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The Alchemist's Door Hardcover – Aug 3 2002


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Product Details

  • Hardcover: 256 pages
  • Publisher: Tor Books; First Edition edition (Aug. 3 2002)
  • Language: English
  • ISBN-10: 0765301504
  • ISBN-13: 978-0765301505
  • Product Dimensions: 20.8 x 14 x 3 cm
  • Shipping Weight: 454 g
  • Average Customer Review: 3.2 out of 5 stars  See all reviews (6 customer reviews)
  • Amazon Bestsellers Rank: #1,575,262 in Books (See Top 100 in Books)


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TELL ME AGAIN," JANE DEE SAID. Read the first page
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Customer Reviews

3.2 out of 5 stars
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By Silas Traitor on Sept. 13 2003
Format: Hardcover
Just plain bad. There are thirty-six righteous men upholding earth and reality and everything else. If one of them dies before his time, the world ends. Well, it doesn�t really end, it just gets remade by a demon, or a greedy king who . . . or a rabbi. No, I guess it could be remade by anyone who happens to be there. Where? Not sure. Thing is, Lisa Goldstein doesn�t know either.
Goldstein seems to have hacked her way through this novel without thinking things through first. The finished product offered barely more cohesion and enjoyment than would a rough draft. Shame on Goldstein for not polishing this haggard piece, and a pox on TOR for publishing such poorly written work.
Some very important points were either overlooked or ignored. Take the thirty-six righteous dudes, for instance. No one knows who they are, not even themselves. But the Big Bad King is looking for one of them to kill so he can become the new Master of the Universe, or whatever. So he�s got a list of about six or seven of them. Where did he get this list? He got it from a bunch of scientist-types who sat around one day in a bar and just sort of came up with it. Off the top of their heads. ... They guessed, and the book admits as much. Now, the King wants to kill the thirty-sixth righteous dude. Not the twenty-eighth or the seventeenth or the ninth. The THIRTY-SIXTH. What difference does it make? Just snag one of them, cut his head off, and be the new god. Or whatever. So a major plotline is the good guys trying to find the thirty-sixth righteous dude before the Bad King gets him. Nevermind the thirty-five others ready and waiting to be killed.
I just can�t get over this thirty-six righteous men plotline.
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Format: Hardcover
While trying to weave a believable story the author added a whole bunch of historical figures some of which were completely redundant (Erzsebet). I will not even go to all the little weird historical "info" the author shoved into the story (rather than "woven"), such as Dee's introduction to Coffee and to Tea. I wont dare to ask if the author really believes that a man who worked in Queen Elizabeth's palace for many years was not familiar at all with these drinks...
Both the character of Dee and of Rabbi Loew were described in a very unreliable manner. Does the author truly believe that Rabbi Loew, a genius of his time, spoke only German, Czech and Hebrew? In Goldstein's world the Maharal (as Loew is commonly known) does not speak nor understand Latin and his scholarly knowledge is quite limited even though the historical figure was a renaissance man. Dee on the other hand looses complete contact with his historical figure, as he is portrait almost as a Harry Potter minus the wand, striding about with incantations for opening doors and breaking windows.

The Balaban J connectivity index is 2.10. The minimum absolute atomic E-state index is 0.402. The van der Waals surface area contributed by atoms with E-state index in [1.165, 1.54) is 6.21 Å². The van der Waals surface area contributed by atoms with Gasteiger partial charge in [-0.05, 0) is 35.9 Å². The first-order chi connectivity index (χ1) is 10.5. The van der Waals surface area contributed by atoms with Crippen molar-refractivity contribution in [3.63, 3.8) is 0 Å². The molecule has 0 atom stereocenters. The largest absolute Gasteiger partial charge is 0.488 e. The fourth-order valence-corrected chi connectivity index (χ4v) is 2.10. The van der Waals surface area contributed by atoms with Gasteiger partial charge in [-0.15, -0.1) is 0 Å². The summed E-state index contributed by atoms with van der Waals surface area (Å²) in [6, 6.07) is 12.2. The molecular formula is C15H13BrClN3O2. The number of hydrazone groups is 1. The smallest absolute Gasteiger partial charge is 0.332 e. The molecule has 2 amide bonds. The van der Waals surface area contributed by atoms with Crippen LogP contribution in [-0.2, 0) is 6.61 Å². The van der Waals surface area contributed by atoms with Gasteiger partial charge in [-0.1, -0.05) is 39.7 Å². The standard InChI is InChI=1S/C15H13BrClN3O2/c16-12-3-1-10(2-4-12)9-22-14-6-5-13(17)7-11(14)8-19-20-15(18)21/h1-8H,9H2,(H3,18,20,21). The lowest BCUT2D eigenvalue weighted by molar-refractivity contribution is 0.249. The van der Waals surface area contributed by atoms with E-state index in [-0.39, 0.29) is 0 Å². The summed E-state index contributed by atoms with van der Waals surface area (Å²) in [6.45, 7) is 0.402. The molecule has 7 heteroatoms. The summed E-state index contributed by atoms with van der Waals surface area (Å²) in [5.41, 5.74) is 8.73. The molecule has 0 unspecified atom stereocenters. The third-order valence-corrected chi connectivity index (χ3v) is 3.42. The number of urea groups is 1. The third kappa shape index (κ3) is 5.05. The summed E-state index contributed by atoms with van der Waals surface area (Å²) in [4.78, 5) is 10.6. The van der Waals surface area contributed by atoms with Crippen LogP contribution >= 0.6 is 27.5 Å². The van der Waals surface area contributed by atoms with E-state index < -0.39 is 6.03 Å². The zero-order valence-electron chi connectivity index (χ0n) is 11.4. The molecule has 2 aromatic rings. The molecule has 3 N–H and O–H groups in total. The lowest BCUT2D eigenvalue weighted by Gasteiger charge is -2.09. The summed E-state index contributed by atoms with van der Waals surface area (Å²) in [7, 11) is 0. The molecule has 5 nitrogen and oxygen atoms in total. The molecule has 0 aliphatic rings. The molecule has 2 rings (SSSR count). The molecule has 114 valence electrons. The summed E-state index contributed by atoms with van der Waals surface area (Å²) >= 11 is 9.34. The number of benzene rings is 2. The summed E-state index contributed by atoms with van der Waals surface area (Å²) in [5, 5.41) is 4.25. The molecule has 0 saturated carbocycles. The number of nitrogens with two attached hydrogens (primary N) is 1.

Instead of feeling drawn into an authentic world of the Occult and complicated ceremonial magic one witnesses Dee's Harry-Potter-like incantations, which really ruin any chance of taking the book seriously. Loew too talks about magic as if it is something completely ordinary without any kind of reference to the problems arising in Jewish culture around these issues. Loew's magic is considered Kabbalah, but what about Dee's? How can Loew wander around with his spell casting Harry-Potter friend without any referral to the source of his powers?
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By Richard Wells on Nov. 18 2002
Format: Hardcover
"The Alchemist's Door," takes what should be an exciting story and through the lack of detail that brings prose to life end up rather ho-hum. It's a story of alchemy, Kabbala, demon possession, shape-shifters, vampires, and the attributes of a "just man," told as a search-mystery; with locations various - Prague, London, Translyvania - but with little but the story to pull the reader into the magic that is, supposedly, all about. Not only are action and locale left sketchy, but characters are somewhat vague as well. Though we're given broad outlines no one but Magdelana, a horribly abused young woman desirous of knowledge, appealed on an emotional level. I was left with the impression this novel was written a bit too quickly, and the author's decision to sacrifice detail showed either a lack of research, or a lack of interest. I was looking for a good read in the fantasy genre, but got a sketch instead.
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